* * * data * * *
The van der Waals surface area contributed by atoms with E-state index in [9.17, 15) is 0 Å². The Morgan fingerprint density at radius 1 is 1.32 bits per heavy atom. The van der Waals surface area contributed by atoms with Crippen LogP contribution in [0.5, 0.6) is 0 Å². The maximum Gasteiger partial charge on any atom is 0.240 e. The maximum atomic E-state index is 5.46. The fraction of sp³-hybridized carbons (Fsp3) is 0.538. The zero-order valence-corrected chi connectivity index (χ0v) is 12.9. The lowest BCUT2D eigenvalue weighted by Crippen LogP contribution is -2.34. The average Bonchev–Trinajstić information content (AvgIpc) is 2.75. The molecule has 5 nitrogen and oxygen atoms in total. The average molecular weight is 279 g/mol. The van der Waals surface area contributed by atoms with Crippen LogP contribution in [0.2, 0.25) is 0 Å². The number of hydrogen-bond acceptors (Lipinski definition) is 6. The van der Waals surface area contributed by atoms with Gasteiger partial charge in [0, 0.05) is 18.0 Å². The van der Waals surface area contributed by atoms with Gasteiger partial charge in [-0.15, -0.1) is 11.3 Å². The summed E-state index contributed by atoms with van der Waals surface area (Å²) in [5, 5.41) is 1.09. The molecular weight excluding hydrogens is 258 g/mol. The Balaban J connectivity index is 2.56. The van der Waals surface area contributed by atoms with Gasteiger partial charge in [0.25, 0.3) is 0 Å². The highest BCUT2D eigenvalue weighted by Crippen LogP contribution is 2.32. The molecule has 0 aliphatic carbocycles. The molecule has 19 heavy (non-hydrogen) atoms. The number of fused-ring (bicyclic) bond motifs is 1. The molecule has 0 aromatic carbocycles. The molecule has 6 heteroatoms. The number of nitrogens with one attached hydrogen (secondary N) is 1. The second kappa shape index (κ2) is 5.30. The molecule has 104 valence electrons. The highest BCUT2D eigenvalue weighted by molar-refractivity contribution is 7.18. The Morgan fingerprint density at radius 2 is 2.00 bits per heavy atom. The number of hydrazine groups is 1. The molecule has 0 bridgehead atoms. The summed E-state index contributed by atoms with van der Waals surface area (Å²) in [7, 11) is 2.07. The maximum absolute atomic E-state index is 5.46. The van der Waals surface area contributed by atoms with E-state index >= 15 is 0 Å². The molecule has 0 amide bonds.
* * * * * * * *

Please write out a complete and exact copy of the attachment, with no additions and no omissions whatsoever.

The van der Waals surface area contributed by atoms with E-state index in [9.17, 15) is 0 Å². The Morgan fingerprint density at radius 1 is 1.32 bits per heavy atom. The van der Waals surface area contributed by atoms with Crippen LogP contribution in [0.5, 0.6) is 0 Å². The maximum Gasteiger partial charge on any atom is 0.240 e. The maximum atomic E-state index is 5.46. The fraction of sp³-hybridized carbons (Fsp3) is 0.538. The zero-order valence-corrected chi connectivity index (χ0v) is 12.9. The lowest BCUT2D eigenvalue weighted by Crippen LogP contribution is -2.34. The average Bonchev–Trinajstić information content (AvgIpc) is 2.75. The molecule has 5 nitrogen and oxygen atoms in total. The average molecular weight is 279 g/mol. The van der Waals surface area contributed by atoms with Crippen LogP contribution in [0.2, 0.25) is 0 Å². The number of hydrogen-bond acceptors (Lipinski definition) is 6. The van der Waals surface area contributed by atoms with Gasteiger partial charge in [0, 0.05) is 18.0 Å². The van der Waals surface area contributed by atoms with Gasteiger partial charge in [-0.15, -0.1) is 11.3 Å². The summed E-state index contributed by atoms with van der Waals surface area (Å²) in [5, 5.41) is 1.09. The molecular weight excluding hydrogens is 258 g/mol. The Balaban J connectivity index is 2.56. The van der Waals surface area contributed by atoms with Gasteiger partial charge in [0.25, 0.3) is 0 Å². The highest BCUT2D eigenvalue weighted by Crippen LogP contribution is 2.32. The molecule has 0 aliphatic carbocycles. The molecule has 19 heavy (non-hydrogen) atoms. The number of fused-ring (bicyclic) bond motifs is 1. The molecule has 0 aromatic carbocycles. The molecule has 6 heteroatoms. The number of nitrogens with one attached hydrogen (secondary N) is 1. The second kappa shape index (κ2) is 5.30. The molecule has 104 valence electrons. The highest BCUT2D eigenvalue weighted by molar-refractivity contribution is 7.18. The Morgan fingerprint density at radius 2 is 2.00 bits per heavy atom. The number of hydrazine groups is 1. The molecule has 0 bridgehead atoms. The summed E-state index contributed by atoms with van der Waals surface area (Å²) in [7, 11) is 2.07. The maximum absolute atomic E-state index is 5.46. The van der Waals surface area contributed by atoms with E-state index >= 15 is 0 Å². The molecule has 0 amide bonds.